In Newman’s devotion to a single color and reductive use of demarcation with his sparsely employed zips, his work was deemed provocative and shocking, even among his fellow artists at the time of his 1950 and 1951 exhibitions; yet by the time of the first public appearance of Onement VI at The Solomon R. Guggenheim Museum in 1961, Newman’s enigmatic works had struck a chord with a breed of younger artists who investigated the future of painting as Abstract Expressionism waned and the movements of Minimalist, Conceptual and Process art were in ascendance along with Pop art. By the late 1950s, Newman had begun to show his work again and his 1959 exhibition at French & Co. in New York was a revelation to artists such as Frank Stella. His banded Black Paintings, begun the same year, inaugurated the era of Minimalism in paint, and claimed a kindred spirit with Newman’s prescient work; yet the intent of the artists were diametrically opposed. For Stella, his paint was paint, his canvas an object, his bands methodical; for Newman, paintings transcend their objectness and his zips flicker with portent and presence. The subtlety of the surface of Onement VI is simultaneously voluptuous and diaphanous, proving in its sensuous evocation of atmosphere that Newman was as great a colorist as Rothko or Richard Diebenkorn. The zips were created by masking tape that reserved the area for the vertical band, and Newman welcomed the chance effects of bleeding that lend the zips their simultaneous sense of void and substance. As Richard Shiff noted in the catalogue raisonné of Newman’s paintings, Clement Greenberg had Onement VI in mind when he wrote of Newman: “If he uses his skill, it is to suppress the evidence of it. …Other contemporary painting begins to look fussy.” (Excerpted from The Collected Essays of Clement Greenberg, Vol. 4: Modernism with a Vengeance, 1957-1969) Shiff further elaborates on the distinction between Newman’s “disposition” of his zips and colors, as opposed to schematic composition. “Despite the generous scale of Onement VI …bleeding along the taped edge becomes visually prominent, probably because it is much more pronounced toward the top of the band than at the bottom. This unevenly distributed feature creates something of a tapered effect that catches the eye, an anomalous element in an otherwise symmetrical image. Yet this anomaly belongs to, coheres with, the painting as much as any other feature …As Newman said of perceiving the human face, it requires no scrutiny, no differentiation of parts, just a vision of the integrated whole.” (Richard Shiff, Carol C. Mancusi-Ungaro  and Heidi Colsman-Freyberger, Barnett Newman: A Catalogue Raisonné, New York, New Haven and London, 2004, p. 58)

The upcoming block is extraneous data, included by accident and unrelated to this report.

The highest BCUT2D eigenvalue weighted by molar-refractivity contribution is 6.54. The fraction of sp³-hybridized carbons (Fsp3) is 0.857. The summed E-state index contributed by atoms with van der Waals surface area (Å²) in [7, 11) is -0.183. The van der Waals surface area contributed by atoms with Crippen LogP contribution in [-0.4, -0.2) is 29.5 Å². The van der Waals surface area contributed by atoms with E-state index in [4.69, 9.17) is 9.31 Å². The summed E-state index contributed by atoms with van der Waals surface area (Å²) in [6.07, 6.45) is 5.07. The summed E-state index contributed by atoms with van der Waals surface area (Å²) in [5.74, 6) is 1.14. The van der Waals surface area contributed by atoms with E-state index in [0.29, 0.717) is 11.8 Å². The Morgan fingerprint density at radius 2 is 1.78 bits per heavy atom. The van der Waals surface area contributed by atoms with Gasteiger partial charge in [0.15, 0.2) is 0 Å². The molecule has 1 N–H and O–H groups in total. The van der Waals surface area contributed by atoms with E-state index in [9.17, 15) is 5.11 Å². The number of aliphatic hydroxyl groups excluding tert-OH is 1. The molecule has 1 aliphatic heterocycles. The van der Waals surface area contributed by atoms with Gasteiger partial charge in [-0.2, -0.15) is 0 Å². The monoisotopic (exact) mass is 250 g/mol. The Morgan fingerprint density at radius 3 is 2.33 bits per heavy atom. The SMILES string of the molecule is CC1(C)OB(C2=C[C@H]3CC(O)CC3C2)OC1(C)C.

With its title, Onement VI honors Newman’s quest for the totality of the art object, evoking emotional and spiritual resonance with essential and organic features. Newman’s aesthetic philosophy was expressed in his greatest essay on abstract art, “The Plasmic Image”, which was published posthumously. In this lengthy treatise, Newman outlined the search for a universal art and defined abstract forms as ‘plasmic’ – which he identified with an organic fluidity like the movement of thoughts as opposed to the ‘plastic’ of inert matter like paint or marble. As Newman elaborated, “The new painter feels that these (abstract shapes) must contain the plasmic entity that will carry his thought, the nucleus that will give life to the abstract, even abstruse ideas he is projecting. …The effect of these new pictures is that the shapes and colors act as symbols to (elicit) sympathetic participation on the part of the beholder in the artist’s vision.” (John P. O’Neill, Op. Cit., pp. 141-142)  In Onement VI, the single zip resonates within the canvas and with the viewer; it is described both by sharp tactile edges that retain a crisp memory of the delineating tape and by the gentle laps of marine blue that seep into the void of the cool light blue. Soft ghostly traces toward the bottom of the zip disperse as if into air, while deeper bleeds at eye level seek to bridge the gap of the zip from edge to edge, creating a spatial tension. The act of the pigment bleed is the locus of the temporal element in Newman’s work that finds corresponding resonance with the temporal experience of viewing Onement VI at our leisure and contemplatively.

As Harold Rosenberg wrote in his 1978 monograph on Newman, “The format of Onement I takes its meaning from being experienced as an undifferentiated whole, thus functioning as a ‘space vehicle’ for the idea of singularity. Oneness itself in Newman’s terms is an exalted ‘subject matter’.” (Harold Rosenberg, Barnett Newman, New York, 1978, pp. 59-60) As the agent of inner coherence to the painting, the zip of Onement VI is also the agent of identity and universality, brought so memorably to life in the sculptures in zip form, such as Here I (To Marcia) of 1950/1962, so named when Marcia Weisman, the purchaser of Onement VI in 1961, prevailed on Newman to cast a 1962 bronze based on a 1950 plaster and wood construction. Placed prominently in the Weisman’s collection, Newman’s painting and sculpture gave graphic testimony to the enduring power of Newman’s creations. Critics who were puzzled at Newman’s work in the early 1950s sometimes regarded his paintings as philosophic statements made without artistic attributes, or conversely, as pure painting devoid of a subject.  Paintings such as Onement VI, in truth, involve both spirit and nature, and Newman sought to instill in the viewer a profound sense of the spiritual. This did not imply that Newman was religious, but rather that he sought a profound faith in the role of the artist in attaining the highest realm to which a man could aspire. For Newman, art was capable of provoking in the viewer an existential sense of awe and wonderment for the sublime miracle of existence.

Contemporary Art Evening Auction